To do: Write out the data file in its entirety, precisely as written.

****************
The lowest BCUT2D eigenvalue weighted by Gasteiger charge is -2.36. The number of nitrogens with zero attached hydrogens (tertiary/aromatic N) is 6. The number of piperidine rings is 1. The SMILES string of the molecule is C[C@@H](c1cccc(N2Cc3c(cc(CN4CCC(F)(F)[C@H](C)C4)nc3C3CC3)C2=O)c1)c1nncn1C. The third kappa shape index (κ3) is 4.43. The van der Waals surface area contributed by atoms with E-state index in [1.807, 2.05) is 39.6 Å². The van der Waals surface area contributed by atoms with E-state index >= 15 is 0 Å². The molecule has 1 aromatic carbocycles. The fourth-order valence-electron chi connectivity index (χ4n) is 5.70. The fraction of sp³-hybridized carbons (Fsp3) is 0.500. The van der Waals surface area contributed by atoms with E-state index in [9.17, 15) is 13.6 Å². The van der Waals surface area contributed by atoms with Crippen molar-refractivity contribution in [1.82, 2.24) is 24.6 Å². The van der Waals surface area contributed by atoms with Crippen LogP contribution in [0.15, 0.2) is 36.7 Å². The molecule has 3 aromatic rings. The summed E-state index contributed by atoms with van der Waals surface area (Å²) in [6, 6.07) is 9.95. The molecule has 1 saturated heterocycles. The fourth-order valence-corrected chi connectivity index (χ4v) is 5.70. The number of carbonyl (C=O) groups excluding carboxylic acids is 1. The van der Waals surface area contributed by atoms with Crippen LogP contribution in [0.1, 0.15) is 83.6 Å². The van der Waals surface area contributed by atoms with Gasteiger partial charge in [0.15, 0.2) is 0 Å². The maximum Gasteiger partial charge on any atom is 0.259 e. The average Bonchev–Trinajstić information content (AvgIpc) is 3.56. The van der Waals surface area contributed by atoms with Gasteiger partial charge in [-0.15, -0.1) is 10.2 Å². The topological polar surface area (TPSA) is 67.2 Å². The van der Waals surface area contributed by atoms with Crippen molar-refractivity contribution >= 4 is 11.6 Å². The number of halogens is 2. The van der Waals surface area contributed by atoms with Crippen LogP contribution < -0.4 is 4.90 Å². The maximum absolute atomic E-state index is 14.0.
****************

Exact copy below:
The lowest BCUT2D eigenvalue weighted by Gasteiger charge is -2.36. The number of nitrogens with zero attached hydrogens (tertiary/aromatic N) is 6. The number of piperidine rings is 1. The SMILES string of the molecule is C[C@@H](c1cccc(N2Cc3c(cc(CN4CCC(F)(F)[C@H](C)C4)nc3C3CC3)C2=O)c1)c1nncn1C. The third kappa shape index (κ3) is 4.43. The van der Waals surface area contributed by atoms with E-state index in [1.807, 2.05) is 39.6 Å². The van der Waals surface area contributed by atoms with E-state index >= 15 is 0 Å². The molecule has 1 aromatic carbocycles. The fourth-order valence-electron chi connectivity index (χ4n) is 5.70. The fraction of sp³-hybridized carbons (Fsp3) is 0.500. The van der Waals surface area contributed by atoms with E-state index in [9.17, 15) is 13.6 Å². The van der Waals surface area contributed by atoms with Crippen molar-refractivity contribution in [1.82, 2.24) is 24.6 Å². The van der Waals surface area contributed by atoms with Crippen LogP contribution in [0.15, 0.2) is 36.7 Å². The molecule has 3 aromatic rings. The summed E-state index contributed by atoms with van der Waals surface area (Å²) in [6, 6.07) is 9.95. The molecule has 1 saturated heterocycles. The fourth-order valence-corrected chi connectivity index (χ4v) is 5.70. The number of carbonyl (C=O) groups excluding carboxylic acids is 1. The van der Waals surface area contributed by atoms with Crippen LogP contribution in [0.1, 0.15) is 83.6 Å². The van der Waals surface area contributed by atoms with Gasteiger partial charge in [0.15, 0.2) is 0 Å². The maximum Gasteiger partial charge on any atom is 0.259 e. The average Bonchev–Trinajstić information content (AvgIpc) is 3.56. The van der Waals surface area contributed by atoms with Gasteiger partial charge in [-0.15, -0.1) is 10.2 Å². The topological polar surface area (TPSA) is 67.2 Å². The van der Waals surface area contributed by atoms with Crippen molar-refractivity contribution >= 4 is 11.6 Å². The number of halogens is 2. The van der Waals surface area contributed by atoms with Crippen LogP contribution < -0.4 is 4.90 Å². The maximum absolute atomic E-state index is 14.0.